>                commons-modproj-bar2-2.2
>             so that users of "bar2" only will transparently use
> "foo2-2.1"
>             (in place of "foo-1.1.1" or "foo2-2.0").
> 
>          Advantages:
>           - Redesigned "foo" can be released without worrying about
>             upgrading "bar" (RERO).
>           - Users of "bar2" only can either not worry about upgrade,
>             or just update their version dependency (not changing a
>             single line of code).
> 
>       * Case (B2++)
>           Previous re-design turned out to be sub-optimal.
> 
>           A new major "foo" is released:
>             commons-modproj-foo3-3.0
>           with "top-level package"
>             org.apache.commons.modproj.foo3
> 
>           [Same (non-)consequences for "bar2" as previous case.]
> 
>       * Case (B2-)
>           An upgrade also contains bug-fixes.
> 
>           A new major "foo" will be released, i.e.
>             commons-modproj-foo4-4.0
>           with "top-level package"
>             org.apache.commons.modproj.foo4
>           together with a new major "bar"
>             commons-modproj-bar3-3.0
>           with "top-level package"
>             org.apache.commons.modproj.bar3
> 
>           Here the upgrade of "bar" will force its users to think
>           about whether they need to upgrade (whether they are
>           impacted by the bugs or they want to have support usually
>           provided for latest version only).
> 
> === Case (C) ===
> 
> People want to completely redesign the whole "ModProj" functionality.
> 
> We can release
>    commons-modproj2-foo-1.0
>    commons-modproj2-bar-1.0
> 
> Their respective "top-level package" would be:
>    org.apache.commons.modproj2.foo
>    org.apache.commons.modproj2.bar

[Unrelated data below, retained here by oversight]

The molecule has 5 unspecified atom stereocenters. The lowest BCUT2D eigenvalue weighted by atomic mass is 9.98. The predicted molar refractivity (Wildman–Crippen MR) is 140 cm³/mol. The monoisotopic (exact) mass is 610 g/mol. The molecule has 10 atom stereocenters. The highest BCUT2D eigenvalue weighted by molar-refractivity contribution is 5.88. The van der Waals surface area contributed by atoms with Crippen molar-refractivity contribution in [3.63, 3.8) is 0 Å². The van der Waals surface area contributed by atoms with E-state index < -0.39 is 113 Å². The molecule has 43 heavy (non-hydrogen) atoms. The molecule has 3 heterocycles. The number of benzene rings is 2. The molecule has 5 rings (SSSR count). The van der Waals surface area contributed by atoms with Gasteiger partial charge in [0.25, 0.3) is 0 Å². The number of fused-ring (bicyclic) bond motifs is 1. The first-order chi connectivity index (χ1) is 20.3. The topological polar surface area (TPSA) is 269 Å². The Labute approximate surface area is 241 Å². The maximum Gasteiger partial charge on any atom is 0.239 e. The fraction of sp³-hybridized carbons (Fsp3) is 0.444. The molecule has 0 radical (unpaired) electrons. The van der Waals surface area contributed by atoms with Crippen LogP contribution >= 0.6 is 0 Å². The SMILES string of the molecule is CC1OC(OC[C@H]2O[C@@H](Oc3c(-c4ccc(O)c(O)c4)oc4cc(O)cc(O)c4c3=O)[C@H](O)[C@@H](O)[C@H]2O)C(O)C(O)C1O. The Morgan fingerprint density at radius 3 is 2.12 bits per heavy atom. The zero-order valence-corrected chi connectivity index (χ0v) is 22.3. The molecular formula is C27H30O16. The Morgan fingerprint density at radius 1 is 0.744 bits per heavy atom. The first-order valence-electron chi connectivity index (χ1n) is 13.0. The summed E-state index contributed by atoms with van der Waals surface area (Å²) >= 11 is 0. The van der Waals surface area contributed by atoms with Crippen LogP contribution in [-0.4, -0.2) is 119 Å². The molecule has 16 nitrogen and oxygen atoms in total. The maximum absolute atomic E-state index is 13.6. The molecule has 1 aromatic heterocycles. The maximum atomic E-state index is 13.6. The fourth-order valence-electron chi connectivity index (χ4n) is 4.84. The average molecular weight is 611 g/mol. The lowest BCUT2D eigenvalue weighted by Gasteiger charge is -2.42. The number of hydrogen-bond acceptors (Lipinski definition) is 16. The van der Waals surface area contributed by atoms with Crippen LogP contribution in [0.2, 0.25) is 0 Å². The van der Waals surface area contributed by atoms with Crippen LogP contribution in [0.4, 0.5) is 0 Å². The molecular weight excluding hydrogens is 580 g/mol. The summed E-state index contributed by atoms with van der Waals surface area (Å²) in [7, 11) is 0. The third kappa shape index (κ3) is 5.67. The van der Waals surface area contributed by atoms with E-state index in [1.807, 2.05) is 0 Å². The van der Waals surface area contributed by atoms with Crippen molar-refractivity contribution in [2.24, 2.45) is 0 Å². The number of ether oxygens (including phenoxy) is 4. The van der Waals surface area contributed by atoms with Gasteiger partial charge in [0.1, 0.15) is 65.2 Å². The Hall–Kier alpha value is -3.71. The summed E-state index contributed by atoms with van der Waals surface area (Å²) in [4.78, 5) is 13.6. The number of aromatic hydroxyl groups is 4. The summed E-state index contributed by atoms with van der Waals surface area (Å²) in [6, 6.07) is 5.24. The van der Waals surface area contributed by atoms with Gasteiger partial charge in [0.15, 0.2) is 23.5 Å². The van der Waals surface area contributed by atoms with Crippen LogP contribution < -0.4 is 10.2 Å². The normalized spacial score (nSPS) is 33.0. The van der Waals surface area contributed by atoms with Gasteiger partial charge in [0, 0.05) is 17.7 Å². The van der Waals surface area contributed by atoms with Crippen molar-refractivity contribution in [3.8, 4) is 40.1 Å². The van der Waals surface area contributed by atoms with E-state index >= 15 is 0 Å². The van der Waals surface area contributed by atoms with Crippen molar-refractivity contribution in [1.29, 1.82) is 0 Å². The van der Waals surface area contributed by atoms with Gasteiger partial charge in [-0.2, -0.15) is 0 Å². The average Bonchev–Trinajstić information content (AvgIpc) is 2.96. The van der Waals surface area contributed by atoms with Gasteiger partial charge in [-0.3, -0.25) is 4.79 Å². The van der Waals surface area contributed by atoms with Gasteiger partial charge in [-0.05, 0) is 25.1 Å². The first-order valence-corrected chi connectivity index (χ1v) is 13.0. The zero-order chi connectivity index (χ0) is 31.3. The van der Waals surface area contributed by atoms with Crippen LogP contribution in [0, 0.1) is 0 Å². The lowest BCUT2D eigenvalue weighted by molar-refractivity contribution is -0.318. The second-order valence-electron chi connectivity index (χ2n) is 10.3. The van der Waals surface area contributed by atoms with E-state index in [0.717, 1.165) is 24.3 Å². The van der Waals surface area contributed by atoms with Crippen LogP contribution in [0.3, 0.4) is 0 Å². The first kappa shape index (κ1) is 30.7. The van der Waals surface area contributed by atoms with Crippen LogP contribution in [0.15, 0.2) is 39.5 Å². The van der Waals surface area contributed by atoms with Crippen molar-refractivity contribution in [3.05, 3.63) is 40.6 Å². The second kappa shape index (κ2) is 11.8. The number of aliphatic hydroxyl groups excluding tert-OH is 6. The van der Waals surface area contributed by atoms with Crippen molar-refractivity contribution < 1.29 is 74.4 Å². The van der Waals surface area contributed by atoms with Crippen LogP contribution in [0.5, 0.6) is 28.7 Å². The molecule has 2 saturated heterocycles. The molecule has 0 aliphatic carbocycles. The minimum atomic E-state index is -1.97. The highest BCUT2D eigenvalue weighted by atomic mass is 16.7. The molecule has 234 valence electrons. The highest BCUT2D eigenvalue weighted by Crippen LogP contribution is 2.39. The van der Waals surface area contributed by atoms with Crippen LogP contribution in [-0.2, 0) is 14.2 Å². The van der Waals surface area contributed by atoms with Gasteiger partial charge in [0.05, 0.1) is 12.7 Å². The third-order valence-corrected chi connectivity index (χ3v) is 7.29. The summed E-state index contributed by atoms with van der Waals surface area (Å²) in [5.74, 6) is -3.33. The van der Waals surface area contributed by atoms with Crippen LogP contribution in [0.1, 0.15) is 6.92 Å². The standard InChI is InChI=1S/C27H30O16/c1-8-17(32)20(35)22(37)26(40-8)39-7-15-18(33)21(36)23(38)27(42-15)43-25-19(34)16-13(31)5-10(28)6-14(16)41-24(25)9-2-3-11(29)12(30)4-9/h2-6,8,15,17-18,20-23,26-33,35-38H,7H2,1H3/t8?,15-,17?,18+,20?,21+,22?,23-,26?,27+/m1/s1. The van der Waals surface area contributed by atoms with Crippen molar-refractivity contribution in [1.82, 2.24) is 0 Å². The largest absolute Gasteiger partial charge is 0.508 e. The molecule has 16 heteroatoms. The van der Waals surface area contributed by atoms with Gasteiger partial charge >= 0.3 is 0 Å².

> 
> 
> At this point we'd have these modules officially released:
>    commons-modproj-foo4-4.0
>    commons-modproj-bar3-3.0
>    commons-modproj2-foo-1.0
>    commons-modproj2-bar-1.0
> all happily living together[1]; and improvements can be easily
> exchanged among the different lines of development (e.g. via
> "git" branches).
> 
> Obviously, the significant change is that version numbers are
> tied to modules, not component.  Does that pose a problem?[2]
> [It should be clear that having the same version numbers for
> "foo" and "bar" would be a pure coincidence.]
> 
> In particular, version and package changes are confined to
> where code changes happen; they follow the development of
> specific features (while non-impacted code is not forced to
> adopt a version that is actually related to "foreign" code).
> 
> Another fundamental advantage, community-wise, is that it is
> conducive to maintaining a good relationship among developers
> even if they want to "scratch different itches".[3]
> 
> In effet, this scheme would allow to group codes by "broad"
> subject while module management could be fine-grained,[4]
> up to using specific version suffixes (such as "-dev" or
> "-extras") to convey intended use or audience or level of
> support...
> 
> 
> Regards,
> Gilles
> 
> [1] Provided the dependencies are correct of course.
> [2] According to Stian, it does not (IIRC).
> [3] Whereas the current scheme turned different POV into personal
>      fights, with punctual winners and losers (however gracefully
>      they think they can handle it) but an enduring overall loss
>      for the community.
> [4] On a par with the varying levels of development (for whatever
>      reasons, such as lack of time or lack of contributors) of those
>      modules.